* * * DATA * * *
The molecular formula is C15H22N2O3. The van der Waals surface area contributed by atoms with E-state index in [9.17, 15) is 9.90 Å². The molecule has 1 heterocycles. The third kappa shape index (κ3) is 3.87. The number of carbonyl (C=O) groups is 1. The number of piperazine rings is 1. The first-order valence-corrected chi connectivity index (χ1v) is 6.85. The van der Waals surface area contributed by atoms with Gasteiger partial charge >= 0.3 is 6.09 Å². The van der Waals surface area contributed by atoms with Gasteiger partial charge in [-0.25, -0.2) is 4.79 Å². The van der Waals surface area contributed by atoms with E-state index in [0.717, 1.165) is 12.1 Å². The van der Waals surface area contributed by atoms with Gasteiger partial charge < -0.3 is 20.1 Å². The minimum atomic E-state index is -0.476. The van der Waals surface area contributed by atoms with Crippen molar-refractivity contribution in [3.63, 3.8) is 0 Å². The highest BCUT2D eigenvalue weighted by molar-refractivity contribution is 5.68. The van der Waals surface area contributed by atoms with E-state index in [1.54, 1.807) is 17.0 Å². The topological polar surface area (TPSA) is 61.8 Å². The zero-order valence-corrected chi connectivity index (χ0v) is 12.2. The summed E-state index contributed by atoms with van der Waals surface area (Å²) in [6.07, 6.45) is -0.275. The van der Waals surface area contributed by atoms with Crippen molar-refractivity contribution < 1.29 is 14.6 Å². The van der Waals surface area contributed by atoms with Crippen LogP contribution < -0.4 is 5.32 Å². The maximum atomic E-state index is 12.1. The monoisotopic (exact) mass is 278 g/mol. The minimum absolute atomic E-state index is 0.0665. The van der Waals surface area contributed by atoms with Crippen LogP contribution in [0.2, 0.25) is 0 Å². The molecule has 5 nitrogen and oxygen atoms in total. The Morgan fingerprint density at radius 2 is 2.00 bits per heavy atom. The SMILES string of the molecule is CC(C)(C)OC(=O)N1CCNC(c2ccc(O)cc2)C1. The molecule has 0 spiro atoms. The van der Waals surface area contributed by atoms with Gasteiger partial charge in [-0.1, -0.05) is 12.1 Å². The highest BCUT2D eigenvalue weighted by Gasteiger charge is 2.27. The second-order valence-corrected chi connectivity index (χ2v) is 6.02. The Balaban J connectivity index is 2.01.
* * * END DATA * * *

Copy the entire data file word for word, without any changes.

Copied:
The molecular formula is C15H22N2O3. The van der Waals surface area contributed by atoms with E-state index in [9.17, 15) is 9.90 Å². The molecule has 1 heterocycles. The third kappa shape index (κ3) is 3.87. The number of carbonyl (C=O) groups is 1. The number of piperazine rings is 1. The first-order valence-corrected chi connectivity index (χ1v) is 6.85. The van der Waals surface area contributed by atoms with Gasteiger partial charge >= 0.3 is 6.09 Å². The van der Waals surface area contributed by atoms with Gasteiger partial charge in [-0.25, -0.2) is 4.79 Å². The van der Waals surface area contributed by atoms with E-state index in [0.717, 1.165) is 12.1 Å². The van der Waals surface area contributed by atoms with Gasteiger partial charge < -0.3 is 20.1 Å². The minimum atomic E-state index is -0.476. The van der Waals surface area contributed by atoms with Crippen molar-refractivity contribution in [3.63, 3.8) is 0 Å². The highest BCUT2D eigenvalue weighted by molar-refractivity contribution is 5.68. The van der Waals surface area contributed by atoms with E-state index in [1.54, 1.807) is 17.0 Å². The topological polar surface area (TPSA) is 61.8 Å². The zero-order valence-corrected chi connectivity index (χ0v) is 12.2. The summed E-state index contributed by atoms with van der Waals surface area (Å²) in [6.07, 6.45) is -0.275. The van der Waals surface area contributed by atoms with Crippen molar-refractivity contribution < 1.29 is 14.6 Å². The van der Waals surface area contributed by atoms with Crippen LogP contribution < -0.4 is 5.32 Å². The maximum atomic E-state index is 12.1. The monoisotopic (exact) mass is 278 g/mol. The minimum absolute atomic E-state index is 0.0665. The van der Waals surface area contributed by atoms with Crippen LogP contribution in [0.2, 0.25) is 0 Å². The molecule has 5 nitrogen and oxygen atoms in total. The Morgan fingerprint density at radius 2 is 2.00 bits per heavy atom. The SMILES string of the molecule is CC(C)(C)OC(=O)N1CCNC(c2ccc(O)cc2)C1. The molecule has 0 spiro atoms. The van der Waals surface area contributed by atoms with Gasteiger partial charge in [-0.1, -0.05) is 12.1 Å². The highest BCUT2D eigenvalue weighted by Gasteiger charge is 2.27. The second-order valence-corrected chi connectivity index (χ2v) is 6.02. The Balaban J connectivity index is 2.01.